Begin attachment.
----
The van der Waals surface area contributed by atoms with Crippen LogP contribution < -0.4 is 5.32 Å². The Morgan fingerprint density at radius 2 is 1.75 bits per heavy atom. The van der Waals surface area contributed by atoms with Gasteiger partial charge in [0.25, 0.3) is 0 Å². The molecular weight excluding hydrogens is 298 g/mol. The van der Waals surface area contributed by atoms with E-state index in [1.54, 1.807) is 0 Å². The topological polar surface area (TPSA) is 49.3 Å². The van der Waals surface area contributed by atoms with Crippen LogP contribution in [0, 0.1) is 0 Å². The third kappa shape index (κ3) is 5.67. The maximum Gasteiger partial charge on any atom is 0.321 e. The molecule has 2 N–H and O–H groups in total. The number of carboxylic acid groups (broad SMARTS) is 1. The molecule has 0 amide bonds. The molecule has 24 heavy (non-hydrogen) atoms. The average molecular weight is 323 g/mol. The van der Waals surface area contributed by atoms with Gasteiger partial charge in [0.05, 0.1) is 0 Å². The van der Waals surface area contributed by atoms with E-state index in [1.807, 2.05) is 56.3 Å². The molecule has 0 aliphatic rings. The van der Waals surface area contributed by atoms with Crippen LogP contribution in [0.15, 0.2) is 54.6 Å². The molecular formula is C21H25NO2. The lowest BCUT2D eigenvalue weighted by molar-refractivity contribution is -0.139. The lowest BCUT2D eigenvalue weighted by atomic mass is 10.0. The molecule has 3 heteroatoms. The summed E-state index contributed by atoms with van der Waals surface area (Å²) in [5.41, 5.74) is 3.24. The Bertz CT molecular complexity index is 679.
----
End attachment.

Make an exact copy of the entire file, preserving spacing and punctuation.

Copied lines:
The van der Waals surface area contributed by atoms with Crippen LogP contribution < -0.4 is 5.32 Å². The Morgan fingerprint density at radius 2 is 1.75 bits per heavy atom. The van der Waals surface area contributed by atoms with Gasteiger partial charge in [0.25, 0.3) is 0 Å². The molecular weight excluding hydrogens is 298 g/mol. The van der Waals surface area contributed by atoms with E-state index in [1.54, 1.807) is 0 Å². The topological polar surface area (TPSA) is 49.3 Å². The van der Waals surface area contributed by atoms with Crippen LogP contribution in [0, 0.1) is 0 Å². The third kappa shape index (κ3) is 5.67. The maximum Gasteiger partial charge on any atom is 0.321 e. The molecule has 2 N–H and O–H groups in total. The number of carboxylic acid groups (broad SMARTS) is 1. The molecule has 0 amide bonds. The molecule has 24 heavy (non-hydrogen) atoms. The average molecular weight is 323 g/mol. The van der Waals surface area contributed by atoms with Gasteiger partial charge in [0.05, 0.1) is 0 Å². The van der Waals surface area contributed by atoms with E-state index in [1.807, 2.05) is 56.3 Å². The molecule has 0 aliphatic rings. The van der Waals surface area contributed by atoms with Crippen LogP contribution in [0.15, 0.2) is 54.6 Å². The molecular formula is C21H25NO2. The lowest BCUT2D eigenvalue weighted by molar-refractivity contribution is -0.139. The lowest BCUT2D eigenvalue weighted by atomic mass is 10.0. The molecule has 3 heteroatoms. The summed E-state index contributed by atoms with van der Waals surface area (Å²) in [5.41, 5.74) is 3.24. The Bertz CT molecular complexity index is 679.